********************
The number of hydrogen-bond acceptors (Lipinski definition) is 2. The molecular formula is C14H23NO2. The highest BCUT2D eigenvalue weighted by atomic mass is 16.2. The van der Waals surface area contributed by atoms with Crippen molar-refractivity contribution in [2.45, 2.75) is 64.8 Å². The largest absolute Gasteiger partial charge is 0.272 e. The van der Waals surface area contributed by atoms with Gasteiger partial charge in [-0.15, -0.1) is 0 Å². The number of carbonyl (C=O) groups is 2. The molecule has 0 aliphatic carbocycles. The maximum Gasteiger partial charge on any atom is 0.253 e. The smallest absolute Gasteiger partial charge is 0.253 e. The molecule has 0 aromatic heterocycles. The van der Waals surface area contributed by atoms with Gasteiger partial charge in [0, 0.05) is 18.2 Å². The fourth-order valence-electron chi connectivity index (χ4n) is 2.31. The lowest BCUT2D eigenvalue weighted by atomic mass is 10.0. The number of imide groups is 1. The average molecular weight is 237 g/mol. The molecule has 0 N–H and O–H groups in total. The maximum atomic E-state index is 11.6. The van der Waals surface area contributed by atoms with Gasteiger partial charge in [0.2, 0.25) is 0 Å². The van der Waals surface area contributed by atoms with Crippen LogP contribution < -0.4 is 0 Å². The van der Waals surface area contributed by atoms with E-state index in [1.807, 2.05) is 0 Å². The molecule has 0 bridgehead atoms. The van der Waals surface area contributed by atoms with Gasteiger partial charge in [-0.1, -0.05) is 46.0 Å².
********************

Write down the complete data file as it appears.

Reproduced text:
The number of hydrogen-bond acceptors (Lipinski definition) is 2. The molecular formula is C14H23NO2. The highest BCUT2D eigenvalue weighted by atomic mass is 16.2. The van der Waals surface area contributed by atoms with Crippen molar-refractivity contribution in [2.45, 2.75) is 64.8 Å². The largest absolute Gasteiger partial charge is 0.272 e. The van der Waals surface area contributed by atoms with Gasteiger partial charge in [-0.15, -0.1) is 0 Å². The number of carbonyl (C=O) groups is 2. The molecule has 0 aliphatic carbocycles. The maximum Gasteiger partial charge on any atom is 0.253 e. The smallest absolute Gasteiger partial charge is 0.253 e. The molecule has 0 aromatic heterocycles. The van der Waals surface area contributed by atoms with Gasteiger partial charge in [0, 0.05) is 18.2 Å². The fourth-order valence-electron chi connectivity index (χ4n) is 2.31. The lowest BCUT2D eigenvalue weighted by atomic mass is 10.0. The number of imide groups is 1. The average molecular weight is 237 g/mol. The molecule has 0 N–H and O–H groups in total. The maximum atomic E-state index is 11.6. The van der Waals surface area contributed by atoms with Gasteiger partial charge in [0.2, 0.25) is 0 Å². The van der Waals surface area contributed by atoms with Crippen LogP contribution < -0.4 is 0 Å². The van der Waals surface area contributed by atoms with E-state index in [1.807, 2.05) is 0 Å². The molecule has 0 bridgehead atoms. The van der Waals surface area contributed by atoms with Gasteiger partial charge in [-0.1, -0.05) is 46.0 Å².